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DGR,IABD
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Discussion Starter #4 (Edited)
Speedy Petey said:
How about the roofing nails in you scalp???
That's one of my top 10 favorite things about working in attics. ;)
Teetorbilt said:
...can run a wire through a bobcat.
That would be a new experience for me. I can't seem to find the code section that covers the wiring requirements of wildlife. A few sections reference vegitation, but none seem to cover animals. :)
 

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Speedy Petey said:
Mark, I think you know I do a lot of old work myself. I have the same issues with top plates. One of the best solutions I use is what you mentioned. I use a cordless drill with a 5/8"-3/4" spade bit and drill a curved hole. It all depends on construction as to whether it will work or not.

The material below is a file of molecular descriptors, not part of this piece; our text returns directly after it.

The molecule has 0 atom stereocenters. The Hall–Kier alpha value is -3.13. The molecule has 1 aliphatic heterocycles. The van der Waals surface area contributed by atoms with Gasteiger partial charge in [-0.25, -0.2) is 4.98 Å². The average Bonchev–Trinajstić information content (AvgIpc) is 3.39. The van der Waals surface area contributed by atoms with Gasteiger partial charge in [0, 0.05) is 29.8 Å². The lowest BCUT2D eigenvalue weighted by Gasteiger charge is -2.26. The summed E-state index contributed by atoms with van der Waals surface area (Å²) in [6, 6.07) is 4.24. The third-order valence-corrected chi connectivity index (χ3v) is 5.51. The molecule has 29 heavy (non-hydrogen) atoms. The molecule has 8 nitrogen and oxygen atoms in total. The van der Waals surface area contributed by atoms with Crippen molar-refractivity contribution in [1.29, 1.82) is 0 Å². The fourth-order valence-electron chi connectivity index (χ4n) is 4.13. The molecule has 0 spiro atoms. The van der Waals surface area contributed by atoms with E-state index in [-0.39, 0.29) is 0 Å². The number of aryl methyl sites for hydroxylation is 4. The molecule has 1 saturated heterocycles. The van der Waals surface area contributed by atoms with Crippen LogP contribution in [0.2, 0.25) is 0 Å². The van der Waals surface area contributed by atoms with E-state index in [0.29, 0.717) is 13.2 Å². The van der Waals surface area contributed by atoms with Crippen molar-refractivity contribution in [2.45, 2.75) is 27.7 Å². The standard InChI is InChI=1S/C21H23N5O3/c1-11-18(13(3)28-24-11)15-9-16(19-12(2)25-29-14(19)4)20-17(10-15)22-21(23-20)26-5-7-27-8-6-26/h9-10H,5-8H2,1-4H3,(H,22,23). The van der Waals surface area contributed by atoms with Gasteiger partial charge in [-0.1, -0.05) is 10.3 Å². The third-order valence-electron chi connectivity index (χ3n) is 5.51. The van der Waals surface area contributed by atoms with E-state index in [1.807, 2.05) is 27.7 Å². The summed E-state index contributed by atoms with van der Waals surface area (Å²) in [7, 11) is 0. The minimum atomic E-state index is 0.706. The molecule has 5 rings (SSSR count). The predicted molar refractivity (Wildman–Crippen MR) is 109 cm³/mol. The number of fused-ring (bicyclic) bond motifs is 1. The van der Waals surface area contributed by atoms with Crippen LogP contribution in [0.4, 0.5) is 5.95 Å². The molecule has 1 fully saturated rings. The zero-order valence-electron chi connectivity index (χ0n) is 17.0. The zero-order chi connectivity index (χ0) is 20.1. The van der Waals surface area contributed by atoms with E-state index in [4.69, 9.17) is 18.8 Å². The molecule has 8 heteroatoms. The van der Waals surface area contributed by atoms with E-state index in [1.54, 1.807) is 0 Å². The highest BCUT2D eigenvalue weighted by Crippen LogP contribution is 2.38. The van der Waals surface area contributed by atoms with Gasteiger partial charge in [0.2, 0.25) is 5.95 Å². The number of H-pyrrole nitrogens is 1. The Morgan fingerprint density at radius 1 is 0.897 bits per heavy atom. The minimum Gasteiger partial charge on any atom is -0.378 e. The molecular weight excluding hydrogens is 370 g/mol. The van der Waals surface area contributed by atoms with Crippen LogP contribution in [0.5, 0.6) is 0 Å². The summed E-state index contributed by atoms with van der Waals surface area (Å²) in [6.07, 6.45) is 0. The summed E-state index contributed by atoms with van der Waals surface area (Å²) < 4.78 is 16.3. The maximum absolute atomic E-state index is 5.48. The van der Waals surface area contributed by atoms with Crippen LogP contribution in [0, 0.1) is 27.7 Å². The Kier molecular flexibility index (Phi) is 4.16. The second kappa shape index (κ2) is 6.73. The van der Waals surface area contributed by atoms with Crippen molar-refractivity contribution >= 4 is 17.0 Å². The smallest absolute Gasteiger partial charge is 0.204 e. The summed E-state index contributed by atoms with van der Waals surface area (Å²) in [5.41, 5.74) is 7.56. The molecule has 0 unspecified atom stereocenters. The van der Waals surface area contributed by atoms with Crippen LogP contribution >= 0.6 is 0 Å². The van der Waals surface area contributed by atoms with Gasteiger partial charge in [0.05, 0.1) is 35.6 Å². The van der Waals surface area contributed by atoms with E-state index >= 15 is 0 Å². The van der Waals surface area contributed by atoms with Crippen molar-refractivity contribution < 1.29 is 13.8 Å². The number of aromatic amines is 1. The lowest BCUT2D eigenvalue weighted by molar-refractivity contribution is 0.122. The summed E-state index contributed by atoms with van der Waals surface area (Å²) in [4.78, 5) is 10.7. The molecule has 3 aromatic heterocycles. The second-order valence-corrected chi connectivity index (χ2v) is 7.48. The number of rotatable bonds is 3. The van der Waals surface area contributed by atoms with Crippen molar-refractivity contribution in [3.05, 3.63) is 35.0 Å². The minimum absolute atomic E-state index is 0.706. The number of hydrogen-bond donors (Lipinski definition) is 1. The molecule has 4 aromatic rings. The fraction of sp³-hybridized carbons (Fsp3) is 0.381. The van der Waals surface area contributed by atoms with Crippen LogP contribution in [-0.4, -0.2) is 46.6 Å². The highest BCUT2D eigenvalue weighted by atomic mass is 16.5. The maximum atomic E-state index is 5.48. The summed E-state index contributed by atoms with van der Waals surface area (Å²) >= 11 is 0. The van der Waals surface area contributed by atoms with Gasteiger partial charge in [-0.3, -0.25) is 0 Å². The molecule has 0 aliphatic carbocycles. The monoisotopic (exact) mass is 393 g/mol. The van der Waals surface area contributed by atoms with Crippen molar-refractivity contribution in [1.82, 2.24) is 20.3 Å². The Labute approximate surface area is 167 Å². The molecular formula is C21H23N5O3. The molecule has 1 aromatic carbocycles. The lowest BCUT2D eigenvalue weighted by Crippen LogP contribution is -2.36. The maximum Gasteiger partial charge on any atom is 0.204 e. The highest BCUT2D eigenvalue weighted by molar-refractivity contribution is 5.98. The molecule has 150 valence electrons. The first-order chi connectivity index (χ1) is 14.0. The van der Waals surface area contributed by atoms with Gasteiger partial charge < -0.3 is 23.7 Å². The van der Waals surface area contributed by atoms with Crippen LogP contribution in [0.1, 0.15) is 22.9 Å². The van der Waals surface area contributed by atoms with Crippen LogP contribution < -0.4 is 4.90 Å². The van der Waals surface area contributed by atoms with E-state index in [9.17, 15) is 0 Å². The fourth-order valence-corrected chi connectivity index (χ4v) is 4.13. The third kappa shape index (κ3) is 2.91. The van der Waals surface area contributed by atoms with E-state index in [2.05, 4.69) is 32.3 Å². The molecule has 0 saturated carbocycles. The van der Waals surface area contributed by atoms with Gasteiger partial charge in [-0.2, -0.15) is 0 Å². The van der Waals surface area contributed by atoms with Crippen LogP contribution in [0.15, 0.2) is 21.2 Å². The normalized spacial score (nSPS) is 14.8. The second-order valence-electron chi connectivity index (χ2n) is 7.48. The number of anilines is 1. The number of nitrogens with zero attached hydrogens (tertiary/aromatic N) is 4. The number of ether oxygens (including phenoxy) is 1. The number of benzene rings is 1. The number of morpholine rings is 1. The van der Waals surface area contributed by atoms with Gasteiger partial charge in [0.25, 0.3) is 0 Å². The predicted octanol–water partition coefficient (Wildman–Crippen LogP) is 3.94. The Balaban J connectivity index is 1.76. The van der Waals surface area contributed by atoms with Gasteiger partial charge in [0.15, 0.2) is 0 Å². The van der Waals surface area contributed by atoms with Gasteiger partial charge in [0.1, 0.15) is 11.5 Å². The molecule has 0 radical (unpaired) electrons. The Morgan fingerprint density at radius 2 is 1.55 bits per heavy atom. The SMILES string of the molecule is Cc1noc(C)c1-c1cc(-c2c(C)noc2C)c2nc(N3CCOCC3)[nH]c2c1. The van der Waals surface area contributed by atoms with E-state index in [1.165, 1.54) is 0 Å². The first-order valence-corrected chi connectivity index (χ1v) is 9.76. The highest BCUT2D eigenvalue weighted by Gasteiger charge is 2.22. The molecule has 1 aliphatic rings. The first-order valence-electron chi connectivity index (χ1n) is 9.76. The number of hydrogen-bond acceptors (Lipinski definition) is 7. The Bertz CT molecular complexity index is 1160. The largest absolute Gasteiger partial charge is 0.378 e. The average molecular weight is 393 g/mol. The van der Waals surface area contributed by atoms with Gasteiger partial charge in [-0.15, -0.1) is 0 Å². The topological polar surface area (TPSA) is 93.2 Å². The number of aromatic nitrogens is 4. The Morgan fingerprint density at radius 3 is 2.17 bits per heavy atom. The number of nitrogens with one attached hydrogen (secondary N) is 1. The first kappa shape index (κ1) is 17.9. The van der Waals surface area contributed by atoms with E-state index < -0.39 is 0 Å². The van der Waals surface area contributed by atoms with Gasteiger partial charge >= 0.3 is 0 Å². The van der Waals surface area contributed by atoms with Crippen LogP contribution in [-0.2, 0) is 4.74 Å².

2x6 ceiling, 2x8
2x4 or 2x6 walls
4/12, 5/12, etc.
I think anything over 6/12 is not a big deal. It's the 4's and 5's that kick your a$$.
How about the roofing nails in you scalp???
A lot of my work is old work as well, and I face this challenge also.
I've used the paddle bit method and that seems to work pretty well; but I've also had a lot of success using a 1" forstner bit chucked up deep in my right angle drill.
In some really tough instances I've used a diversa-bit (the one with the five foot long, flexible shaft) to drill up from the opening in the wall.